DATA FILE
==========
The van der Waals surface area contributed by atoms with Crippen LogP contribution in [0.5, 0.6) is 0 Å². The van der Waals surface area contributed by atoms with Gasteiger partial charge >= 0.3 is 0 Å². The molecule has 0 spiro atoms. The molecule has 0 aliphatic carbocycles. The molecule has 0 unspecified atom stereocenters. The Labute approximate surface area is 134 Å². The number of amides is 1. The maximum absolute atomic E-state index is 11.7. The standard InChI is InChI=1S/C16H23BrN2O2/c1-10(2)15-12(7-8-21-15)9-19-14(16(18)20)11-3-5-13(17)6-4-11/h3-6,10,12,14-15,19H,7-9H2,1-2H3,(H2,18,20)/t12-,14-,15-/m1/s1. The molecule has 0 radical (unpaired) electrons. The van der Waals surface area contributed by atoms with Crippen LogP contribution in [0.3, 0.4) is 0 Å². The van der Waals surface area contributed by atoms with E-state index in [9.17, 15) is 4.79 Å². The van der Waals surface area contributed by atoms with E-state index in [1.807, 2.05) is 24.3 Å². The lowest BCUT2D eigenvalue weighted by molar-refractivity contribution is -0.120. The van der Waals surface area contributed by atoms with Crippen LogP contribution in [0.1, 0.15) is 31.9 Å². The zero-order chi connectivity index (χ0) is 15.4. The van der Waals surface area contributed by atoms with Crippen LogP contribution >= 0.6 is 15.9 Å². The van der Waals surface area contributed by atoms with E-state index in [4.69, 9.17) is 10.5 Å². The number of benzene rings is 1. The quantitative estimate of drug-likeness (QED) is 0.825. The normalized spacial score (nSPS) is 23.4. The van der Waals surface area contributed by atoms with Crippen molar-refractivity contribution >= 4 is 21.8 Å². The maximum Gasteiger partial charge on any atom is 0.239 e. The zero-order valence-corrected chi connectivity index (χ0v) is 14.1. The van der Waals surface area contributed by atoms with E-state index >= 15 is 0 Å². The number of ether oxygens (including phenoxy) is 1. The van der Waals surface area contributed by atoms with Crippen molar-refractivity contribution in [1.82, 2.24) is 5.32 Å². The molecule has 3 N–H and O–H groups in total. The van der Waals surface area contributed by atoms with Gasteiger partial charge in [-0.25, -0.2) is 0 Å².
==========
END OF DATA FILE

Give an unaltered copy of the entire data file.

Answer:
The van der Waals surface area contributed by atoms with Crippen LogP contribution in [0.5, 0.6) is 0 Å². The van der Waals surface area contributed by atoms with Gasteiger partial charge >= 0.3 is 0 Å². The molecule has 0 spiro atoms. The molecule has 0 aliphatic carbocycles. The molecule has 0 unspecified atom stereocenters. The Labute approximate surface area is 134 Å². The number of amides is 1. The maximum absolute atomic E-state index is 11.7. The standard InChI is InChI=1S/C16H23BrN2O2/c1-10(2)15-12(7-8-21-15)9-19-14(16(18)20)11-3-5-13(17)6-4-11/h3-6,10,12,14-15,19H,7-9H2,1-2H3,(H2,18,20)/t12-,14-,15-/m1/s1. The molecule has 0 radical (unpaired) electrons. The van der Waals surface area contributed by atoms with Crippen LogP contribution in [0.3, 0.4) is 0 Å². The van der Waals surface area contributed by atoms with E-state index in [9.17, 15) is 4.79 Å². The van der Waals surface area contributed by atoms with E-state index in [1.807, 2.05) is 24.3 Å². The lowest BCUT2D eigenvalue weighted by molar-refractivity contribution is -0.120. The van der Waals surface area contributed by atoms with Crippen LogP contribution in [0.1, 0.15) is 31.9 Å². The zero-order chi connectivity index (χ0) is 15.4. The van der Waals surface area contributed by atoms with Crippen LogP contribution >= 0.6 is 15.9 Å². The van der Waals surface area contributed by atoms with E-state index in [4.69, 9.17) is 10.5 Å². The number of benzene rings is 1. The quantitative estimate of drug-likeness (QED) is 0.825. The normalized spacial score (nSPS) is 23.4. The van der Waals surface area contributed by atoms with Crippen molar-refractivity contribution >= 4 is 21.8 Å². The maximum Gasteiger partial charge on any atom is 0.239 e. The zero-order valence-corrected chi connectivity index (χ0v) is 14.1. The van der Waals surface area contributed by atoms with E-state index >= 15 is 0 Å². The number of ether oxygens (including phenoxy) is 1. The van der Waals surface area contributed by atoms with Crippen molar-refractivity contribution in [1.82, 2.24) is 5.32 Å². The molecule has 3 N–H and O–H groups in total. The van der Waals surface area contributed by atoms with Gasteiger partial charge in [-0.25, -0.2) is 0 Å².